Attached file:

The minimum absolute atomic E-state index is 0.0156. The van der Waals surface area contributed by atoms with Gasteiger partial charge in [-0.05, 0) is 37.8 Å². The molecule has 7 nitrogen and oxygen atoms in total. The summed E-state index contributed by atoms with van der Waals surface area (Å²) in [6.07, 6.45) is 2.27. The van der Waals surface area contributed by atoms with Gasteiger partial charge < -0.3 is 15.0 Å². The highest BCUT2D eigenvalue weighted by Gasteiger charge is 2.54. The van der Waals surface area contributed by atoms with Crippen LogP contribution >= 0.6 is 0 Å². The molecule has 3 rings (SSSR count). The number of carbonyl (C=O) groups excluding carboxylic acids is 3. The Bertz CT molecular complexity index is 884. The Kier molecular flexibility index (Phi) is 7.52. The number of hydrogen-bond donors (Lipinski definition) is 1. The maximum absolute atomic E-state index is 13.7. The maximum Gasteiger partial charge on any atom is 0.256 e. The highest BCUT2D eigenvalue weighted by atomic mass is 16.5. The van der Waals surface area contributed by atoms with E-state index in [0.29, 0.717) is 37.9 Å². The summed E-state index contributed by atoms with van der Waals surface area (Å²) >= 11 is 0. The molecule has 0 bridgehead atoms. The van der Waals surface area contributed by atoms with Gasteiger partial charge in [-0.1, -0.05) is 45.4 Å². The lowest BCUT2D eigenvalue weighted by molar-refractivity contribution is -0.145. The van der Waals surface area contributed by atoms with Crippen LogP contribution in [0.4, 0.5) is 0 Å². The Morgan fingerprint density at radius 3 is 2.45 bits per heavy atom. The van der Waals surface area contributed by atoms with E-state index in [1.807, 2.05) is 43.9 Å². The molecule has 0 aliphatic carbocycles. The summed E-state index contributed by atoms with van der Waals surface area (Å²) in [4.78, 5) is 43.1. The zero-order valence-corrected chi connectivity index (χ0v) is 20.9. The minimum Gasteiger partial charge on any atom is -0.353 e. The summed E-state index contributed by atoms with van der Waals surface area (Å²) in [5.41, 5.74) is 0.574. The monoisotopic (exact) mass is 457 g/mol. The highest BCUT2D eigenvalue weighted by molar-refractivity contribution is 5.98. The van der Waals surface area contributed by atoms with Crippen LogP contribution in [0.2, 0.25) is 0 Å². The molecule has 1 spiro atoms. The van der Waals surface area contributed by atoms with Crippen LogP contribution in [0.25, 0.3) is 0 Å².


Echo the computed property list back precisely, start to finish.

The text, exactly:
The minimum absolute atomic E-state index is 0.0156. The van der Waals surface area contributed by atoms with Gasteiger partial charge in [-0.05, 0) is 37.8 Å². The molecule has 7 nitrogen and oxygen atoms in total. The summed E-state index contributed by atoms with van der Waals surface area (Å²) in [6.07, 6.45) is 2.27. The van der Waals surface area contributed by atoms with Gasteiger partial charge < -0.3 is 15.0 Å². The highest BCUT2D eigenvalue weighted by Gasteiger charge is 2.54. The van der Waals surface area contributed by atoms with Crippen LogP contribution >= 0.6 is 0 Å². The molecule has 3 rings (SSSR count). The number of carbonyl (C=O) groups excluding carboxylic acids is 3. The Bertz CT molecular complexity index is 884. The Kier molecular flexibility index (Phi) is 7.52. The number of hydrogen-bond donors (Lipinski definition) is 1. The maximum absolute atomic E-state index is 13.7. The maximum Gasteiger partial charge on any atom is 0.256 e. The highest BCUT2D eigenvalue weighted by atomic mass is 16.5. The van der Waals surface area contributed by atoms with E-state index in [0.29, 0.717) is 37.9 Å². The summed E-state index contributed by atoms with van der Waals surface area (Å²) >= 11 is 0. The molecule has 0 bridgehead atoms. The van der Waals surface area contributed by atoms with Gasteiger partial charge in [-0.1, -0.05) is 45.4 Å². The lowest BCUT2D eigenvalue weighted by molar-refractivity contribution is -0.145. The van der Waals surface area contributed by atoms with Crippen LogP contribution in [0.4, 0.5) is 0 Å². The Morgan fingerprint density at radius 3 is 2.45 bits per heavy atom. The van der Waals surface area contributed by atoms with E-state index in [1.807, 2.05) is 43.9 Å². The molecule has 0 aliphatic carbocycles. The summed E-state index contributed by atoms with van der Waals surface area (Å²) in [4.78, 5) is 43.1. The zero-order valence-corrected chi connectivity index (χ0v) is 20.9. The minimum Gasteiger partial charge on any atom is -0.353 e. The summed E-state index contributed by atoms with van der Waals surface area (Å²) in [5.41, 5.74) is 0.574. The monoisotopic (exact) mass is 457 g/mol. The highest BCUT2D eigenvalue weighted by molar-refractivity contribution is 5.98. The van der Waals surface area contributed by atoms with Crippen LogP contribution in [0.2, 0.25) is 0 Å². The molecule has 1 spiro atoms. The van der Waals surface area contributed by atoms with Crippen LogP contribution in [0.25, 0.3) is 0 Å².